It's possible that he's just got other priorities, yes. I see why he'd want to put healthcare at the top of the agenda, especially with an ailing Kennedy at the helm, especially now that we see what happens when a Kennedy dies. "Events, my dear boy, events." I see why war is something where the slowest you can possibly be is reactive and most of the time that's too slow. I see why a collapsing economy would get your attention, and it should. I know all this.

But. But the government is big -- really goddamn big, the kind of big where I suspect any effort to map it on paper would risk creating a black hole -- and there is no reason he couldn't be paying a whole passel of brilliant young feds to work on these issues from the policy side while Congress and the military sort out healthcare, the economy, and the war. No reason, perhaps, but sheer self-interest.
eirias: (Default)
2010-01-18 04:47 pm

the guantanamo "suicides"

Three suicides reported in Guantanamo detention facility in 2006 are now alleged to have been murders. This is an article in today's Harper's.

Why is there nothing on the New York Times' main page about this? Perhaps I'm missing some obvious reason I shouldn't trust the Harper's story? But shouldn't an allegation this important at least be mentioned somewhere in the NYT? If you search for the names of the involved, you find an anemic piece on the story, written as though the news were not the alleged crime itself, but the reporting thereof! But you don't even find this story on the first page of a search for either Guantanamo or suicide.

And this on the heels of finding out that the NYT wants people to pay for online access? Dudes, I might pay you for journalism if you wrote credible pieces on the things I actually care about. Yes, yes, I care about Haiti too, and the Massachusetts election. But as a matter of long-term US policy I really, really care about us not torturing and killing people.
eirias: (Default)
2010-01-18 08:45 am
eirias: (brain liposuction)
2009-12-01 01:56 pm

evil credit cabal; also, a business opportunity

I spent six hours today running around trying to figure out why I couldn't get my free credit report online. I'll spare you the suspense and disclose up front that it was that nobody ever found me at my last address, so listing that as my "previous address" made me look like an impostor.

But the path to get that answer was really twisted and involved a few nice librarians and a lot of rude everybody else. Equifax makes their customer support number really hard to find. Don't believe me? Try to find it yourself. Every number on their website goes to an automated system, which is no help when the system doesn't believe you're you. A librarian was able to hook me up, but as soon as I got off the phone with that number, I wondered -- where did she get that number? "Google," she said. So how do I know for sure that it's really Equifax?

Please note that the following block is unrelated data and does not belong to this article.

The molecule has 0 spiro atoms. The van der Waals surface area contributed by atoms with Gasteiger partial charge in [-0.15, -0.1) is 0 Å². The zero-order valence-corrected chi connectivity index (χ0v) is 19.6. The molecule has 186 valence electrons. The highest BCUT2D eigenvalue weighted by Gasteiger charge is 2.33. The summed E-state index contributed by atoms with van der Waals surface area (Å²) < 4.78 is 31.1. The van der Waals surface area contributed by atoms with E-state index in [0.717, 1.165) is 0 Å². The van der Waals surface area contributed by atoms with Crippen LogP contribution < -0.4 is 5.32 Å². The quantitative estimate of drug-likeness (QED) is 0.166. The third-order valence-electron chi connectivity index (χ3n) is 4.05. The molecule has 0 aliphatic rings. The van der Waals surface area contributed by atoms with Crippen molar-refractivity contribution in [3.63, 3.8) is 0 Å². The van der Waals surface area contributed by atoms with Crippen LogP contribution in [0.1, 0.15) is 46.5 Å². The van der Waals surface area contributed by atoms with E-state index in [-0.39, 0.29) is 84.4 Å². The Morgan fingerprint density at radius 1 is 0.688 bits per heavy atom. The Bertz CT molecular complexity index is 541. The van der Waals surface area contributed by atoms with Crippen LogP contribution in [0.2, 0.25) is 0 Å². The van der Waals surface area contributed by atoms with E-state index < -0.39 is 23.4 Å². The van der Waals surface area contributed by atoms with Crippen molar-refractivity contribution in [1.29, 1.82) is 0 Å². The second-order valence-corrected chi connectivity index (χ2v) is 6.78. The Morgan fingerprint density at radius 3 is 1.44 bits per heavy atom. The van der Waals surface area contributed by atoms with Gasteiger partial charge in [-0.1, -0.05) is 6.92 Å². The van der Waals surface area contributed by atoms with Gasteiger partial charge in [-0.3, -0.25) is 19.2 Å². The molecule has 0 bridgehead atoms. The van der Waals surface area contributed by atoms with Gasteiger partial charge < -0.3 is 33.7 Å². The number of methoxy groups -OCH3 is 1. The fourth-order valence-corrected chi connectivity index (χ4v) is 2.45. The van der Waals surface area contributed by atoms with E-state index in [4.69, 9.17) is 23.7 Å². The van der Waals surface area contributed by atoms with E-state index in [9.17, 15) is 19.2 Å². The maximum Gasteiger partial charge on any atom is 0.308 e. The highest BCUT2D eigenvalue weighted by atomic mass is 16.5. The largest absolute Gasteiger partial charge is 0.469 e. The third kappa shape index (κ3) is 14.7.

This is what I realized today: businesses who are difficult to contact comprise an utterly amazing opportunity for phishing. If you are energized enough to want to call a business, and to need to speak to a live human, it's probably because you are upset and anxious. In that state today, worried about my credit report, I was uncritical: when I found a phone number that was linked to the company, and I called and someone answered "Equifax, how can I help you," I didn't think to question their identity until I'd hung up the phone. That's a big problem. That's a fantastic niche for some enterprising person out there to harvest a whole lotta data.

In the end, verifying that I had not been phished took almost as much time as solving the credit report problem had. Once I got bona fide numbers for Equifax, I called, but the people had no idea how to help me. It had not occurred to them that people would not be able to find their main customer service number; they were certain that Equifax had no other phone numbers (!). I had to sit on hold for half an hour and wait for a manager to agree to check out the number I had dialed previously, and this didn't happen until he'd already yelled at me twice.

This is what else I realized today: the credit bureaus have absolutely no incentive to be nice to me. I can't tell them to shove it; they are my only ticket to some things I'd like to be able to do. I'm not a customer, I'm a datapoint. And, well, to tell the truth... that makes me feel kinda Fight Club.
eirias: (Default)
2009-11-11 07:39 am

Ode to Meep

Hat tip to Language Log.
eirias: (Default)
2009-10-30 12:29 pm

(no subject)

NYT reviews new Ayn Rand biography

Prize quote -- ouch, man, you are painfully right:

Rand’s particular intellectual contribution, the thing that makes her so popular and so American, is the way she managed to mass market elitism — to convince so many people, especially young people, that they could be geniuses without being in any concrete way distinguished.